It’s been much too long since I’ve posted a blog entry of this incredible expedition; however, it is with good reason
, as the team
has been through an amazing series of challenges. From Roma, we left Rick’s
house and took off from town with several onlookers cheering us along. Our
destination of choice is Dubbo; however, landing in the town of Miles, we’re
forced to concede to the massive storm system to our front. There are big nasty
clouds all around us from the north down to the south east, a wall of rain and
wind blocking our path. In Miles, we have to make the decision to change course
once again, pushing south to work a crosswind rather than a full headwind. It
cuts a large amount of distance off our route south, but it keeps us going.
Glenn makes a late landing in the village called The Gums. There is nothing here other than a couple derelict shacks and a rundown Road House sitting on the junction of two roads. The locals are not as hospitable as others we’ve had the pleasure of running into, and we set up in the truckers parking behind the Road House. It’s not a particularly pleasant sleep with trucks coming and going all night long, their generators starting up and shutting off. It’s another night with little sleep, but we’re back on the road, Glenn lifting off early in a bid to get down to Goondiwindi but sets down 3km short of the town on Moonie. We spend the day at the Road House here, the heat outside keeping me in the shelter of the air conditioned bar, buying overpriced coffee to keep my seat. We’re in wild pig territory here and the wall of the Road House is decorated with the heads of several different species of wild Boar. It seems that every truck that goes by is a pig or Roo hunter’s truck, the padded bars on the windows and rifles under the windshield giving away the drivers profession.
The winds just aren’t calming down today though. We move out to the Cricket pitch to make a lunch and waste away another couple hours, but as the sun begins to sink; the possibility of an evening flight is lost. We look around for a spot to camp as the cricket pitch parking lot has several no camping signs up. Instead we pull behind the bushes on the driveway to a farmer’s paddock. There are “No Trespassing” signs everywhere, but we set up camp for the night hoping no one witnessed us sneak in. We should be gone before the farmer comes to work tomorrow morning, hopefully.
The next morning brings with it kinder winds. Glenn is able to get up and heads straight west towards St. George. Again, he’s forced to set down short of the goal, about 60km out of town. We are forced to set up camp on a derelict side road as storm clouds finally catch up to us. We knew that at some time the run would be stopped with the coming weather, it just sucks that we are stuck out in the middle of nowhere. The storm hits us that night, Craig and I are in the camper while Glenn and Mark are out in tents. The amateur stitching job that I did to the canvass roof over my bed gets its first real test as torrents of rain fall on us all night long. The rain is relentless and my stitching fails big time. At first a small drip of water drips onto the mattress beside my head. I grab a towel and place it under it. The roof above is starting to pool water though and shortly a wet area in the middle starts to open up another leak from saturation. I place another towel in the middle of the bed and shift my body into a crescent shape in a vain effort to keep dry.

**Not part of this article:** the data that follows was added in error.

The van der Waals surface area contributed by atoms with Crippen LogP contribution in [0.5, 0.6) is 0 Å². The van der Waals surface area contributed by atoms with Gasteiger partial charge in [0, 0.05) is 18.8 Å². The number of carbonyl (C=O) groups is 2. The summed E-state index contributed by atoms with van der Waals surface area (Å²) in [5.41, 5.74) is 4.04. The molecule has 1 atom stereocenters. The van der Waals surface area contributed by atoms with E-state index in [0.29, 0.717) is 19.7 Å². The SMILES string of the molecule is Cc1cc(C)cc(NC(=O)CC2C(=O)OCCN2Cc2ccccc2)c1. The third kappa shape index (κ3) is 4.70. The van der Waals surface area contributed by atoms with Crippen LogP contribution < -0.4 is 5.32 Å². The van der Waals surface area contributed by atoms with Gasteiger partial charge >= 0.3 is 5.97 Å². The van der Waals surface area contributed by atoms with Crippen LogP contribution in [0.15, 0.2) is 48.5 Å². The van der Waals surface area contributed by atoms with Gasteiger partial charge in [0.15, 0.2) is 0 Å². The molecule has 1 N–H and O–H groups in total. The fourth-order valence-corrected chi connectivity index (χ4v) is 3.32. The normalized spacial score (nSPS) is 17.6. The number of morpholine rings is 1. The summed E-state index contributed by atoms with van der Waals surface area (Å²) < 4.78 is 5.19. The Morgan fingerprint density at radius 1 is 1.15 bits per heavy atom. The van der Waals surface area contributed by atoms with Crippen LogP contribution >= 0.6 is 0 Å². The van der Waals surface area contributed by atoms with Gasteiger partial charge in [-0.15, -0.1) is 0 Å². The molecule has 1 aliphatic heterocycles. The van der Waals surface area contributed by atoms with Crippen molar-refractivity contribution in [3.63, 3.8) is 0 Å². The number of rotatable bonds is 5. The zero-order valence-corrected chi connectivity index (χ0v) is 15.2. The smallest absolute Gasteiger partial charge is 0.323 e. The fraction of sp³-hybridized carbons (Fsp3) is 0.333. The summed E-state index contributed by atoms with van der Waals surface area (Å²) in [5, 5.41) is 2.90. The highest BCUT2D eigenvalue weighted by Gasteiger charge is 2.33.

However, the rain is relentless, the saturated spot in the middle of the canvas is now dripping in four different places at a much greater rate, and the stitched rip is now a full pouring waterfall onto my bed. It’s a good thing it’s still quite warm out as my bed gets wetter and wetter. I soon give up the fight to keep the water from entering and just try to get some degree of sleep in the bathtub. The sleeping bag is soaked, the mattress nothing more than a giant sponge keeping as much water under me as possible. Sleep is futile and all I can do is wait for the light of day to come so that I can get out of the pool that is my bed.
Finally the sun rises and the others begin to wake. I did not sleep a wink all night, emerging from my sleeping bag dripping as though I just got out of a pool. Mercifully, the sun has broken through some of the rain clouds and I can pull all my sleeping attire out to dry. I wring rivers of water out of the shirt and boxers I was wearing. The sleeping bag and mattress are also heavily laden with water and I wring as much out as I can and lay them out in the sun to dry.
The winds are still high and rain squalls rotate through every hour it seems. There is no chance for Glenn to get back up in the air and we’re forced to spend the day on the ground, deteriorating from boredom. Walks down the old road and highway get boring quickly, and watching all the ants come and go from their little holes in the red clay ground also gets old soon. Craig spots a white snake making its way across the highway and we go up to investigate. It turns out not to be a snake but a row of several caterpillars all linked up for the daunting crossing of the highway, out in the open for predators to sweep in. I guess there is safety in numbers and by being all linked up, they do look like a snake from a distance, scaring away some rodents possibly. I run back to camp to grab a camera and tell Mark and Glenn. We are all so bored that the sight of some caterpillars crossing the road turns out to be the most exciting part of the day.